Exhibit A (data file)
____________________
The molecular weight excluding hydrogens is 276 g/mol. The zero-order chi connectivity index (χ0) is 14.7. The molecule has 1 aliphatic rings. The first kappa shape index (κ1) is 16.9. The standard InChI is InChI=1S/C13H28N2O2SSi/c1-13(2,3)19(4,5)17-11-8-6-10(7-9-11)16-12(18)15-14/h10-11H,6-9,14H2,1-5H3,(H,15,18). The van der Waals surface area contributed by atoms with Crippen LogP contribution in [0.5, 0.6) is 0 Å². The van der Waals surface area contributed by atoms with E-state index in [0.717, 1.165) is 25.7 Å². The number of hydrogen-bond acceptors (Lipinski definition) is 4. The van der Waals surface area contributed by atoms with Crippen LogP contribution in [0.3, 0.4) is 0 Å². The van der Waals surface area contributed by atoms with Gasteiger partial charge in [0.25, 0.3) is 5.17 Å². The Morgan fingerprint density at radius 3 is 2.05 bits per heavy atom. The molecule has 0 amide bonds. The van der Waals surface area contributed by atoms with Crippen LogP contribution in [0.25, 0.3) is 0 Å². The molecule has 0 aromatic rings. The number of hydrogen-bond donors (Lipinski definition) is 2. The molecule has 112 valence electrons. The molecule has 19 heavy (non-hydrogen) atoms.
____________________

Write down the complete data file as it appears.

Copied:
The molecular weight excluding hydrogens is 276 g/mol. The zero-order chi connectivity index (χ0) is 14.7. The molecule has 1 aliphatic rings. The first kappa shape index (κ1) is 16.9. The standard InChI is InChI=1S/C13H28N2O2SSi/c1-13(2,3)19(4,5)17-11-8-6-10(7-9-11)16-12(18)15-14/h10-11H,6-9,14H2,1-5H3,(H,15,18). The van der Waals surface area contributed by atoms with Crippen LogP contribution in [0.5, 0.6) is 0 Å². The van der Waals surface area contributed by atoms with E-state index in [0.717, 1.165) is 25.7 Å². The number of hydrogen-bond acceptors (Lipinski definition) is 4. The van der Waals surface area contributed by atoms with Crippen LogP contribution in [0.3, 0.4) is 0 Å². The van der Waals surface area contributed by atoms with Gasteiger partial charge in [0.25, 0.3) is 5.17 Å². The Morgan fingerprint density at radius 3 is 2.05 bits per heavy atom. The molecule has 0 amide bonds. The van der Waals surface area contributed by atoms with Crippen LogP contribution in [0.25, 0.3) is 0 Å². The molecule has 0 aromatic rings. The number of hydrogen-bond donors (Lipinski definition) is 2. The molecule has 112 valence electrons. The molecule has 19 heavy (non-hydrogen) atoms.